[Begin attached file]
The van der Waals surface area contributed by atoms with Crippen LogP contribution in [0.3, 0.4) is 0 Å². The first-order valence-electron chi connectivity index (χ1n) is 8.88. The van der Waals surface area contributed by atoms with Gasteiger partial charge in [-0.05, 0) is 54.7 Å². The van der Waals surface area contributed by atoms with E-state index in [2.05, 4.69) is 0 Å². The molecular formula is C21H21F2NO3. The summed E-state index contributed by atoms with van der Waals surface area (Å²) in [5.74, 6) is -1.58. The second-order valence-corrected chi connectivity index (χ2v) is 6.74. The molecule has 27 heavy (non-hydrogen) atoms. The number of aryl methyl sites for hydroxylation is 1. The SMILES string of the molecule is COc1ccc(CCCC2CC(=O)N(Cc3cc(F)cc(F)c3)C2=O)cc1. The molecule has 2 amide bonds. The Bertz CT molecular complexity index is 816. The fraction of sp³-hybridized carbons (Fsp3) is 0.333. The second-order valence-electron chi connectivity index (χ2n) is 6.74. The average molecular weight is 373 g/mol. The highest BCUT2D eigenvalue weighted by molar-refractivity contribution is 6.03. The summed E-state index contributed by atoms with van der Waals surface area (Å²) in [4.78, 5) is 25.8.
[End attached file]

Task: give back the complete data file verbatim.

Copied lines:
The van der Waals surface area contributed by atoms with Crippen LogP contribution in [0.3, 0.4) is 0 Å². The first-order valence-electron chi connectivity index (χ1n) is 8.88. The van der Waals surface area contributed by atoms with Gasteiger partial charge in [-0.05, 0) is 54.7 Å². The van der Waals surface area contributed by atoms with E-state index in [2.05, 4.69) is 0 Å². The molecular formula is C21H21F2NO3. The summed E-state index contributed by atoms with van der Waals surface area (Å²) in [5.74, 6) is -1.58. The second-order valence-corrected chi connectivity index (χ2v) is 6.74. The molecule has 27 heavy (non-hydrogen) atoms. The number of aryl methyl sites for hydroxylation is 1. The SMILES string of the molecule is COc1ccc(CCCC2CC(=O)N(Cc3cc(F)cc(F)c3)C2=O)cc1. The molecule has 2 amide bonds. The Bertz CT molecular complexity index is 816. The fraction of sp³-hybridized carbons (Fsp3) is 0.333. The second-order valence-electron chi connectivity index (χ2n) is 6.74. The average molecular weight is 373 g/mol. The highest BCUT2D eigenvalue weighted by molar-refractivity contribution is 6.03. The summed E-state index contributed by atoms with van der Waals surface area (Å²) in [4.78, 5) is 25.8.